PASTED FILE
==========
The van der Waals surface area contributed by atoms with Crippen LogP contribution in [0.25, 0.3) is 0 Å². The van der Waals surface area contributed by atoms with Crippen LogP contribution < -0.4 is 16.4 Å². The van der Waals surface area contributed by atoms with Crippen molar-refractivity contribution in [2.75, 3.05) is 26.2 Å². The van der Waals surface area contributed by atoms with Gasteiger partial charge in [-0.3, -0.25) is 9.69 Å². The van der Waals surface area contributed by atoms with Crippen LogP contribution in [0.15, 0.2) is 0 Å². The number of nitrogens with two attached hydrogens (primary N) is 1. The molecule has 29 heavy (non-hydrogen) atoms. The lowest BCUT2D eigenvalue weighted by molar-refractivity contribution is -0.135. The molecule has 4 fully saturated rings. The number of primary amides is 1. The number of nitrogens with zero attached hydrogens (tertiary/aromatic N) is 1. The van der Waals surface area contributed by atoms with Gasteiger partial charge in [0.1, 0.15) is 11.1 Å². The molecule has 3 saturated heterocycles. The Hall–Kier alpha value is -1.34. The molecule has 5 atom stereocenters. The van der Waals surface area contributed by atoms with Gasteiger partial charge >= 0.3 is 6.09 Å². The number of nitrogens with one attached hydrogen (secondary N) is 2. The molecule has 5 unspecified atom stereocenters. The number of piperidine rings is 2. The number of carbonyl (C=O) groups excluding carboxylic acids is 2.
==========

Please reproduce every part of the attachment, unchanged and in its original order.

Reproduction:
The van der Waals surface area contributed by atoms with Crippen LogP contribution in [0.25, 0.3) is 0 Å². The van der Waals surface area contributed by atoms with Crippen LogP contribution < -0.4 is 16.4 Å². The van der Waals surface area contributed by atoms with Crippen molar-refractivity contribution in [2.75, 3.05) is 26.2 Å². The van der Waals surface area contributed by atoms with Gasteiger partial charge in [-0.3, -0.25) is 9.69 Å². The van der Waals surface area contributed by atoms with Crippen LogP contribution in [0.15, 0.2) is 0 Å². The number of nitrogens with two attached hydrogens (primary N) is 1. The molecule has 29 heavy (non-hydrogen) atoms. The lowest BCUT2D eigenvalue weighted by molar-refractivity contribution is -0.135. The molecule has 4 fully saturated rings. The number of primary amides is 1. The number of nitrogens with zero attached hydrogens (tertiary/aromatic N) is 1. The van der Waals surface area contributed by atoms with Gasteiger partial charge in [0.1, 0.15) is 11.1 Å². The molecule has 3 saturated heterocycles. The Hall–Kier alpha value is -1.34. The molecule has 5 atom stereocenters. The van der Waals surface area contributed by atoms with Gasteiger partial charge >= 0.3 is 6.09 Å². The number of nitrogens with one attached hydrogen (secondary N) is 2. The molecule has 5 unspecified atom stereocenters. The number of piperidine rings is 2. The number of carbonyl (C=O) groups excluding carboxylic acids is 2.